I am in my 60s. About 40 years ago, I had a case of shingles. Can shingles reoccur, or having once had it am I protected from having it again? I’ve been given conflicting information about whether I need to be vaccinated.
Dr. Roach says: Shingles is a disease caused by the reactivation of varicella zoster virus, the virus for chickenpox, which lays dormant in the body for years or even decades. Shingles itself is painful, but the most feared complication has been post-herpetic neuralgia, which can be horrifically painful and can last for months, especially in older people.
I heard a report from a recent study that said a person who has shingles early in life is more likely to suffer a stroke. Would you please explain why?
Dr. Roach says: In January 2014, researchers in the UK found an increased risk of stroke and other vascular disease, including heart attack, in people who’d had shingles before the age of 40. The study could not answer why, but previous research has shown that blood vessels in the brain can be affected by the virus that causes shingles. There may be a role for the antibodies produced by the body as well.
It is clear that people with shingles at an early age should be even more careful about other risk factors for stroke, especially smoking, blood pressure and cholesterol. A previous history of shingles does not guarantee against further episodes, so the vaccine is recommended at age 60 with or without a history of shingles in the past. The recommendation for shingles vaccine may change: The vaccine has a Food and Drug Administration indication for ages 50-59, but is not recommended by the Advisory Committee.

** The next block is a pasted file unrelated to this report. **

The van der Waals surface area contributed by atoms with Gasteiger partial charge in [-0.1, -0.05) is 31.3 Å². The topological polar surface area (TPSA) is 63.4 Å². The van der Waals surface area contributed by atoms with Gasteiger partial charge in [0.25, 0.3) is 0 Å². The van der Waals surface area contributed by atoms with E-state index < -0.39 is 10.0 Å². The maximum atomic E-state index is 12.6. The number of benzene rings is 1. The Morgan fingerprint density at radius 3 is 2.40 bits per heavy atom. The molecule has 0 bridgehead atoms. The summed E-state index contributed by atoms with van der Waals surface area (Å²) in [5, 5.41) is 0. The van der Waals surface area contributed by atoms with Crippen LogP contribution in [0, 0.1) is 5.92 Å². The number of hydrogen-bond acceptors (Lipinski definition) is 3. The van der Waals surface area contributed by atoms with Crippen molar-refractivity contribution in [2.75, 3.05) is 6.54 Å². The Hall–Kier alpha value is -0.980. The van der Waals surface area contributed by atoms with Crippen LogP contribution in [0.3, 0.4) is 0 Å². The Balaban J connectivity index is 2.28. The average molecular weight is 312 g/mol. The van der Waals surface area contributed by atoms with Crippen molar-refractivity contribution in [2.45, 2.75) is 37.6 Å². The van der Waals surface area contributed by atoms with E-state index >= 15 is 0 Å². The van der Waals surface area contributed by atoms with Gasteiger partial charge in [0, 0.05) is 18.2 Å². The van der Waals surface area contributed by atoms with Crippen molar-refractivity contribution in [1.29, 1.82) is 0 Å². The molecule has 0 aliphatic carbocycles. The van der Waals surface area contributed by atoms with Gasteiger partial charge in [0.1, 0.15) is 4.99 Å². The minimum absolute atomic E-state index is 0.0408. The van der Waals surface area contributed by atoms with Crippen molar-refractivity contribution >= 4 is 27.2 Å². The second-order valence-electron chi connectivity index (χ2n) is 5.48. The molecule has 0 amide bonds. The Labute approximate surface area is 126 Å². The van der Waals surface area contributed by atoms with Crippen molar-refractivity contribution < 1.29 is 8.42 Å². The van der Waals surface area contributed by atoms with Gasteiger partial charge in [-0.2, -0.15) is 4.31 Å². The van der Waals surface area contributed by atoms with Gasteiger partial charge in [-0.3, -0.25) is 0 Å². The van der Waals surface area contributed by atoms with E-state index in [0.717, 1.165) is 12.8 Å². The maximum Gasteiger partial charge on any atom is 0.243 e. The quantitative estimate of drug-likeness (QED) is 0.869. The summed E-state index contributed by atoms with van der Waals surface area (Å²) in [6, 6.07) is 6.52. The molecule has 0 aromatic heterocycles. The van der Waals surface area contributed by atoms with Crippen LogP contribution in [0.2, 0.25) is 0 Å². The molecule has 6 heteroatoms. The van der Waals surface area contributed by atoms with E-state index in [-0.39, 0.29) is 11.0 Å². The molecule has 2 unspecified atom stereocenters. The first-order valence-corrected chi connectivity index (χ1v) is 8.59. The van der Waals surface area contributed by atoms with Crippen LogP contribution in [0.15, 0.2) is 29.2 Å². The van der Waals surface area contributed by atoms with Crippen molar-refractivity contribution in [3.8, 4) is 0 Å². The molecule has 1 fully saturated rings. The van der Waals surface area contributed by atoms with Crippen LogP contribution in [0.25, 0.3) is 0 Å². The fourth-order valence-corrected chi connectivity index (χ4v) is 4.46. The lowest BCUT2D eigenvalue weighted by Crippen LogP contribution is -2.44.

Shingles questions are among the most frequently asked.
My great-niece is 9 years old. She saw her doctor for a bad complexion, and was told that she is stage 3 for puberty. What does this mean, and how many stages are there?
Dr. Roach says: Puberty is a process, not an event. It goes on normally for several years. There are five stages of puberty, usually called Tanner stages. There are specific criteria for development that correspond to each stage. Nine years old is on the younger side for Tanner stage 3, but puberty starts at different times for different people, with significant differences that run in families and by ethnic background.
Your great-niece’s complexion issue probably relates to high levels of adrenal hormones, which start increasing even before puberty. Very high levels early in puberty should raise concern for a condition called congenital adrenal hyperplasia, although most cases of acne in early puberty are quite normal. If the gynecologist is worried, some simple blood and urine tests can tell you more.
(c) 2015 North America Synd., Inc.; All Rights Reserved
By Keith Roach, M.D.